Glass half full
The news overnight was good, with jobless claims slightly down, relative to the prior week, and GDP growing at a QoQ annualised rate of 1.1%, suggesting a slowdown without a collapse.
Amazon also posted decent numbers, and the stock was up initially afterhours by +11% (it wound up giving all that back when it mentioned the slowdown in AWS).
Net sales growth was double digit, and, headcount down (which the market likes, with tech having come bloated in the boom years).
NDQ (Nasdaq) was up strongly accordingly, it is slightly hard not to get the feeling it might unwind all of that by the weekend.
More broadly, however, as much as I might want to go “all in” on Value, given the Value factor spread, days like today (NDQ + tech strength) make me glad we still have some Growth-style exposure on in the multi-asset funds (targeted through active managers, like T.Rowe and FT).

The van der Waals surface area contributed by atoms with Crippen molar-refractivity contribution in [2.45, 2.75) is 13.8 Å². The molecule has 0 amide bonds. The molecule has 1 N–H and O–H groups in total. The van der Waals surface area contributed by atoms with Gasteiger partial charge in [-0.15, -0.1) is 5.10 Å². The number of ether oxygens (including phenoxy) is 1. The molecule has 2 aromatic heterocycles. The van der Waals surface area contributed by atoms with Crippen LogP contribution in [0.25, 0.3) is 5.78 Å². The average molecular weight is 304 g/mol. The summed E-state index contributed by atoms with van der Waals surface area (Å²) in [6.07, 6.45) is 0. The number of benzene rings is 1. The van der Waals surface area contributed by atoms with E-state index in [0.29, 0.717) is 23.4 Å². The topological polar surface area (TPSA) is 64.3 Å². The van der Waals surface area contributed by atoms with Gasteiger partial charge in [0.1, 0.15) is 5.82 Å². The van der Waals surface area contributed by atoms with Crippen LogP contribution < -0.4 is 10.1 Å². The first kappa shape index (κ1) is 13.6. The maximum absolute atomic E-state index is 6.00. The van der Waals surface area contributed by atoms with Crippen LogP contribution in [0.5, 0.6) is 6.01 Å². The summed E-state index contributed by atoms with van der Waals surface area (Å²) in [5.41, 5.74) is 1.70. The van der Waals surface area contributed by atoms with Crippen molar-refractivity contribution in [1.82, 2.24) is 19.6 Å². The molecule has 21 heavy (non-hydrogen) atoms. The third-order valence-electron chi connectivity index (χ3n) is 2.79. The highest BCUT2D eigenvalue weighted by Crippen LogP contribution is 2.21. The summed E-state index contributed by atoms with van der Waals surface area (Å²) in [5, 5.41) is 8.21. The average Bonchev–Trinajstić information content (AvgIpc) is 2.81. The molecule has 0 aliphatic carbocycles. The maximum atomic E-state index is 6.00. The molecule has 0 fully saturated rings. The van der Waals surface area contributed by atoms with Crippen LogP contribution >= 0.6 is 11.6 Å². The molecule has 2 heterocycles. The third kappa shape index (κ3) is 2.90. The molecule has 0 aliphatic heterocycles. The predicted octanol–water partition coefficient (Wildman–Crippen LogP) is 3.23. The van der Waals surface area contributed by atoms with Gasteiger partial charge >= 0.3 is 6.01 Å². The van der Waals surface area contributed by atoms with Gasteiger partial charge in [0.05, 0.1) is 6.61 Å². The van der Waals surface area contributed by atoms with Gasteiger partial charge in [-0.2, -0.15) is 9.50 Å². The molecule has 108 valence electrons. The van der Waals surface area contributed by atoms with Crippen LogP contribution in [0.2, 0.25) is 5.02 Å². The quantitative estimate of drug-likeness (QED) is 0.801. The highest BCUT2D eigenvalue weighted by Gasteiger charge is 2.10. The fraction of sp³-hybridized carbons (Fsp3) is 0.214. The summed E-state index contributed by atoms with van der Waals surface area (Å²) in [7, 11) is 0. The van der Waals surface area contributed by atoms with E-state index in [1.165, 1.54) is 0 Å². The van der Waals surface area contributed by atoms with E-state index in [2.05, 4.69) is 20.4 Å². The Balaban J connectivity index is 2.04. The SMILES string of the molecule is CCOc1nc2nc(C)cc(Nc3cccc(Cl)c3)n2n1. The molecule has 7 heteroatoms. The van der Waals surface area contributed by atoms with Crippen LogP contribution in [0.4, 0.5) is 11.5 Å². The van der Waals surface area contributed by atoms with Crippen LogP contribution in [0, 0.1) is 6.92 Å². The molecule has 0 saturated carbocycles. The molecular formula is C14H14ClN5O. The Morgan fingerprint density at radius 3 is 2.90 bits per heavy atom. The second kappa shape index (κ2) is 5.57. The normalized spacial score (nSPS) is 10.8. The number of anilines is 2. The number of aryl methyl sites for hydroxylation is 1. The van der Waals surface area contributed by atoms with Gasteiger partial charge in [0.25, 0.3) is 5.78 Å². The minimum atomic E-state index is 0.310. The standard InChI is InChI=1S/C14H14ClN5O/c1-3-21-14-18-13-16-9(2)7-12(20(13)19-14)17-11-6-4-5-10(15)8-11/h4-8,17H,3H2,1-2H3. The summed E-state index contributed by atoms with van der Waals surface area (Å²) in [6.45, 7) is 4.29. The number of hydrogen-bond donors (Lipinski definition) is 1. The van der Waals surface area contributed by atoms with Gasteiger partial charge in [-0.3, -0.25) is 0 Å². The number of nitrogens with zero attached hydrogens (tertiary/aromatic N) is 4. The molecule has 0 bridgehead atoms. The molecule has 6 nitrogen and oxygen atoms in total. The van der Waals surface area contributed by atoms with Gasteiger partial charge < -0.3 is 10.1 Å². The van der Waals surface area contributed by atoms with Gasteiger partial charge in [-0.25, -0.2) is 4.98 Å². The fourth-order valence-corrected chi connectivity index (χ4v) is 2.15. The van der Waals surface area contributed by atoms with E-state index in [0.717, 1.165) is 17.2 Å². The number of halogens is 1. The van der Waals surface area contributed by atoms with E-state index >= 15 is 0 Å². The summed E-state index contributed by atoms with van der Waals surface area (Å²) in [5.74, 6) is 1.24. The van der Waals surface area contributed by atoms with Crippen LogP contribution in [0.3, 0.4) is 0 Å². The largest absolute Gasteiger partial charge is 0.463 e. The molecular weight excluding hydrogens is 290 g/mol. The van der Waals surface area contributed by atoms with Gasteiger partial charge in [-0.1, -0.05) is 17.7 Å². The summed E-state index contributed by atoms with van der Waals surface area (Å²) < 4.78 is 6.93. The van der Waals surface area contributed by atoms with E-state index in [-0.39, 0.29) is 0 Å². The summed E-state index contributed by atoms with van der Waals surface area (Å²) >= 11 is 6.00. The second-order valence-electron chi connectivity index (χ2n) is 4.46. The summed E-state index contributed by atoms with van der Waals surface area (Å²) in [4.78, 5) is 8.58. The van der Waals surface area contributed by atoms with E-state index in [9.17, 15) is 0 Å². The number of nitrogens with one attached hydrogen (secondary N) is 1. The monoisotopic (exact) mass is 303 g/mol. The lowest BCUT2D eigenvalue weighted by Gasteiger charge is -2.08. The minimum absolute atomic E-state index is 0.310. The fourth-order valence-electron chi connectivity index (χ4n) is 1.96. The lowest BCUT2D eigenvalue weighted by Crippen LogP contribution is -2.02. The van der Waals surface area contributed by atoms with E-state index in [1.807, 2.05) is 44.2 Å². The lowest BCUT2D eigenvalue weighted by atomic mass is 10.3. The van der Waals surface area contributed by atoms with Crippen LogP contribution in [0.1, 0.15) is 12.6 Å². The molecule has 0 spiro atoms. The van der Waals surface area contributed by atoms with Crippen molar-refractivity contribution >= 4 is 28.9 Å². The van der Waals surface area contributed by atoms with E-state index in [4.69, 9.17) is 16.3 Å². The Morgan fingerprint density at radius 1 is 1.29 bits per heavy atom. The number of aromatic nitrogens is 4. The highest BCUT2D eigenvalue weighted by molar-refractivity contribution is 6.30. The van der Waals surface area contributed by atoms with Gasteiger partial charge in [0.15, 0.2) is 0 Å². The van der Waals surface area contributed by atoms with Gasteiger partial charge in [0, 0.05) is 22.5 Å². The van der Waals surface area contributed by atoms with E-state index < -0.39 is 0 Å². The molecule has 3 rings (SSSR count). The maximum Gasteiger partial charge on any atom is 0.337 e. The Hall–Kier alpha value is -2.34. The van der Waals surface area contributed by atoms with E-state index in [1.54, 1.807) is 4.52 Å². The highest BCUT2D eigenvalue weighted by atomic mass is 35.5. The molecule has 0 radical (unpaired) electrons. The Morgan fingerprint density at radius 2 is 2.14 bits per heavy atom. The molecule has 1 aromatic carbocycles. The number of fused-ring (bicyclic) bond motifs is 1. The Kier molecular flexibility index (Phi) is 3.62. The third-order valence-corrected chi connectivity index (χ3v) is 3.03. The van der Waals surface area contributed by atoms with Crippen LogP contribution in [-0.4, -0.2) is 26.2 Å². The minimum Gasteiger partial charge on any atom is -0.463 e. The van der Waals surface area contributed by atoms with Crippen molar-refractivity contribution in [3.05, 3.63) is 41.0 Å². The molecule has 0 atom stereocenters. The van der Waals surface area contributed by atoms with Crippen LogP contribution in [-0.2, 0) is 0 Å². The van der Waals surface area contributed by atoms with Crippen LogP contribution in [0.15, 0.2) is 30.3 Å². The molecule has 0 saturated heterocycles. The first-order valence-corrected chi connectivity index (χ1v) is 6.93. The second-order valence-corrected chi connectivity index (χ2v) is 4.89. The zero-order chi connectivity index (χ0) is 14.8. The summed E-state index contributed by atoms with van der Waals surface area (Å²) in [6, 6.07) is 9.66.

Once again (and I’m afraid this framing will be with us until something breaks, either to the good, or the bad, but either way, some definitive move) the path to goldilocks seems intact, and hence our positioning doesn’t change.
That’s the glass half full.
Against that, the surge in bankruptcies is worth keeping in focus.
That’s the glass half empty.
We think slightly prioritising the half empty, with capital preservation in mind, is the right approach. We sit mildly-moderately defensive, with regard to our SAA weights.
There’s more than enough risk on, in the portfolio, to grow nicely, and achieve the SAA objectives (CPI + X).
Probably not enough to beat the benchmark, if goldilocks is achieved.
I think that’s okay. The price we pay for “insurance” here is not large, particularly when cash pays so handsomely.
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